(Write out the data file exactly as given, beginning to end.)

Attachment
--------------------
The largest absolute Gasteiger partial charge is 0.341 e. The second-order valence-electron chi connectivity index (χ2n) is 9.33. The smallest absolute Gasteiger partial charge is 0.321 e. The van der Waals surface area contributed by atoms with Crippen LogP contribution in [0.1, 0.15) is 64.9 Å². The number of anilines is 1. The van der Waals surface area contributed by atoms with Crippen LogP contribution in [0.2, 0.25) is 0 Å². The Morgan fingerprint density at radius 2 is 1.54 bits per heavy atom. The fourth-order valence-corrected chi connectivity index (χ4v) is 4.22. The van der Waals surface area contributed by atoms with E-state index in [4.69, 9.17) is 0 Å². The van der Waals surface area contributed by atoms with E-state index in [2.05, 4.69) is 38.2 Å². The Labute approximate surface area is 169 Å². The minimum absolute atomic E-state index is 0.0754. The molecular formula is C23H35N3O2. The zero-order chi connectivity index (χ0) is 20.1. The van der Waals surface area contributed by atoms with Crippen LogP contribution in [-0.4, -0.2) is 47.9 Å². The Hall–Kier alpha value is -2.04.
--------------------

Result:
The largest absolute Gasteiger partial charge is 0.341 e. The second-order valence-electron chi connectivity index (χ2n) is 9.33. The smallest absolute Gasteiger partial charge is 0.321 e. The van der Waals surface area contributed by atoms with Crippen LogP contribution in [0.1, 0.15) is 64.9 Å². The number of anilines is 1. The van der Waals surface area contributed by atoms with Crippen LogP contribution in [0.2, 0.25) is 0 Å². The Morgan fingerprint density at radius 2 is 1.54 bits per heavy atom. The fourth-order valence-corrected chi connectivity index (χ4v) is 4.22. The van der Waals surface area contributed by atoms with E-state index in [4.69, 9.17) is 0 Å². The van der Waals surface area contributed by atoms with E-state index in [2.05, 4.69) is 38.2 Å². The Labute approximate surface area is 169 Å². The minimum absolute atomic E-state index is 0.0754. The molecular formula is C23H35N3O2. The zero-order chi connectivity index (χ0) is 20.1. The van der Waals surface area contributed by atoms with Crippen LogP contribution in [-0.4, -0.2) is 47.9 Å². The Hall–Kier alpha value is -2.04.